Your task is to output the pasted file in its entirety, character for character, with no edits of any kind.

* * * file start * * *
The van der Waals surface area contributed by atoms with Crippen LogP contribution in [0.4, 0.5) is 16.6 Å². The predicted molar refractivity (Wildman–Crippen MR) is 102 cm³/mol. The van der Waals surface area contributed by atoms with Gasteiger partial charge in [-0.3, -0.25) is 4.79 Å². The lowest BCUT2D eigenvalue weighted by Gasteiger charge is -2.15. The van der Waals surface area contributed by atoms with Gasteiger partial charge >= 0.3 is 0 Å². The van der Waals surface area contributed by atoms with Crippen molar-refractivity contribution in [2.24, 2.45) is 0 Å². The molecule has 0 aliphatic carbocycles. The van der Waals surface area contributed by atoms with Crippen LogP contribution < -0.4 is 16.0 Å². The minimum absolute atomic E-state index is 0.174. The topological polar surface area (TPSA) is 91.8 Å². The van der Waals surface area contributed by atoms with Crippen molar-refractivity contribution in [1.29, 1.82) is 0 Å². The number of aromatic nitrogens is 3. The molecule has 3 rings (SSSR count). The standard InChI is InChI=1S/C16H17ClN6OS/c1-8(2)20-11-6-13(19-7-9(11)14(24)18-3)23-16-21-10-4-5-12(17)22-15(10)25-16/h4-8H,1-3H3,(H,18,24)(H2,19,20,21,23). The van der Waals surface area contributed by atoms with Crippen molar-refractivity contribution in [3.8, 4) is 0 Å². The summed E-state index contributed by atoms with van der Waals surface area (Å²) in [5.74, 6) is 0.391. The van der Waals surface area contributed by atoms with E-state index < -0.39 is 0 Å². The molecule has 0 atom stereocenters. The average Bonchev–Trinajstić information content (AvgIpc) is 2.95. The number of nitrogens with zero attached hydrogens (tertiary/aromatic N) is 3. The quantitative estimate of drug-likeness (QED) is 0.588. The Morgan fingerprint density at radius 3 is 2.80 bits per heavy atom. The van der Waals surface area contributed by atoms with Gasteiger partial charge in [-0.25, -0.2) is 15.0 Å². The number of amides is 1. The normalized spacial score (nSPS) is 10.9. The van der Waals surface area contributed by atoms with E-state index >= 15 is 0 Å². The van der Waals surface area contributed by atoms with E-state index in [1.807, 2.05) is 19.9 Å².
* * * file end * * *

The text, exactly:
The van der Waals surface area contributed by atoms with Crippen LogP contribution in [0.4, 0.5) is 16.6 Å². The predicted molar refractivity (Wildman–Crippen MR) is 102 cm³/mol. The van der Waals surface area contributed by atoms with Gasteiger partial charge in [-0.3, -0.25) is 4.79 Å². The lowest BCUT2D eigenvalue weighted by Gasteiger charge is -2.15. The van der Waals surface area contributed by atoms with Gasteiger partial charge >= 0.3 is 0 Å². The van der Waals surface area contributed by atoms with Crippen molar-refractivity contribution in [2.24, 2.45) is 0 Å². The molecule has 0 aliphatic carbocycles. The van der Waals surface area contributed by atoms with Crippen LogP contribution < -0.4 is 16.0 Å². The minimum absolute atomic E-state index is 0.174. The topological polar surface area (TPSA) is 91.8 Å². The van der Waals surface area contributed by atoms with Crippen molar-refractivity contribution in [1.29, 1.82) is 0 Å². The number of aromatic nitrogens is 3. The molecule has 3 rings (SSSR count). The standard InChI is InChI=1S/C16H17ClN6OS/c1-8(2)20-11-6-13(19-7-9(11)14(24)18-3)23-16-21-10-4-5-12(17)22-15(10)25-16/h4-8H,1-3H3,(H,18,24)(H2,19,20,21,23). The van der Waals surface area contributed by atoms with Crippen molar-refractivity contribution in [3.8, 4) is 0 Å². The summed E-state index contributed by atoms with van der Waals surface area (Å²) in [5.74, 6) is 0.391. The van der Waals surface area contributed by atoms with E-state index < -0.39 is 0 Å². The molecule has 0 atom stereocenters. The average Bonchev–Trinajstić information content (AvgIpc) is 2.95. The number of nitrogens with zero attached hydrogens (tertiary/aromatic N) is 3. The quantitative estimate of drug-likeness (QED) is 0.588. The Morgan fingerprint density at radius 3 is 2.80 bits per heavy atom. The van der Waals surface area contributed by atoms with Gasteiger partial charge in [-0.25, -0.2) is 15.0 Å². The number of amides is 1. The normalized spacial score (nSPS) is 10.9. The van der Waals surface area contributed by atoms with E-state index >= 15 is 0 Å². The van der Waals surface area contributed by atoms with E-state index in [1.807, 2.05) is 19.9 Å².